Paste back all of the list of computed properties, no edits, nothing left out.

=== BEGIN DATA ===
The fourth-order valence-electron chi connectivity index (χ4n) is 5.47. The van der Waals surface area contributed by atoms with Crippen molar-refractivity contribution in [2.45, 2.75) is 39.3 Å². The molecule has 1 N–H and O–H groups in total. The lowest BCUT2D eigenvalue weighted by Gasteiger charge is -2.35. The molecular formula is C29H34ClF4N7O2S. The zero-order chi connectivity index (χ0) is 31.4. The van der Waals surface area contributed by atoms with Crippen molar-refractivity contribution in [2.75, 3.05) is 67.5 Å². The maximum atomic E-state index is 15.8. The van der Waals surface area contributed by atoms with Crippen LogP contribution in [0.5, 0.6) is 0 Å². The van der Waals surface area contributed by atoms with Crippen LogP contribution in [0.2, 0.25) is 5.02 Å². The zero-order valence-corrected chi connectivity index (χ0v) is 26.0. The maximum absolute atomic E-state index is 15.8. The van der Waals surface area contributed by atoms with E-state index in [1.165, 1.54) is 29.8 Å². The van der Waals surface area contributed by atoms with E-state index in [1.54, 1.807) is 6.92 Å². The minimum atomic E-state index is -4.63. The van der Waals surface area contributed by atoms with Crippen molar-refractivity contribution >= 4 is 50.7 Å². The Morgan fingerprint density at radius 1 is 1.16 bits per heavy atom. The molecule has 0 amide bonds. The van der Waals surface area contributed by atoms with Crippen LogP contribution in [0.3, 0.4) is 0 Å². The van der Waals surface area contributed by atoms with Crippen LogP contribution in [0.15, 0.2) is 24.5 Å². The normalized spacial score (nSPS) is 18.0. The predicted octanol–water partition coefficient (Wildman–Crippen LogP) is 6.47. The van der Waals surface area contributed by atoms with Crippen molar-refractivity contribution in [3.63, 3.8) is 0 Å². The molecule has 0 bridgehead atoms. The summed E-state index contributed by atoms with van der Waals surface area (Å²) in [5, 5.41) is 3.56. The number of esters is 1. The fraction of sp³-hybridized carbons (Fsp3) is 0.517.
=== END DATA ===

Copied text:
The fourth-order valence-electron chi connectivity index (χ4n) is 5.47. The van der Waals surface area contributed by atoms with Crippen molar-refractivity contribution in [2.45, 2.75) is 39.3 Å². The molecule has 1 N–H and O–H groups in total. The lowest BCUT2D eigenvalue weighted by Gasteiger charge is -2.35. The molecular formula is C29H34ClF4N7O2S. The zero-order chi connectivity index (χ0) is 31.4. The van der Waals surface area contributed by atoms with Crippen molar-refractivity contribution in [2.75, 3.05) is 67.5 Å². The maximum atomic E-state index is 15.8. The van der Waals surface area contributed by atoms with Crippen LogP contribution in [0.5, 0.6) is 0 Å². The van der Waals surface area contributed by atoms with Crippen LogP contribution in [0.2, 0.25) is 5.02 Å². The zero-order valence-corrected chi connectivity index (χ0v) is 26.0. The maximum absolute atomic E-state index is 15.8. The van der Waals surface area contributed by atoms with E-state index in [1.165, 1.54) is 29.8 Å². The van der Waals surface area contributed by atoms with E-state index in [1.54, 1.807) is 6.92 Å². The minimum atomic E-state index is -4.63. The van der Waals surface area contributed by atoms with Crippen molar-refractivity contribution >= 4 is 50.7 Å². The Morgan fingerprint density at radius 1 is 1.16 bits per heavy atom. The molecule has 0 amide bonds. The van der Waals surface area contributed by atoms with Crippen LogP contribution in [0.3, 0.4) is 0 Å². The van der Waals surface area contributed by atoms with Crippen LogP contribution in [0.15, 0.2) is 24.5 Å². The normalized spacial score (nSPS) is 18.0. The predicted octanol–water partition coefficient (Wildman–Crippen LogP) is 6.47. The van der Waals surface area contributed by atoms with Crippen molar-refractivity contribution in [3.63, 3.8) is 0 Å². The molecule has 0 bridgehead atoms. The summed E-state index contributed by atoms with van der Waals surface area (Å²) in [5, 5.41) is 3.56. The number of esters is 1. The fraction of sp³-hybridized carbons (Fsp3) is 0.517.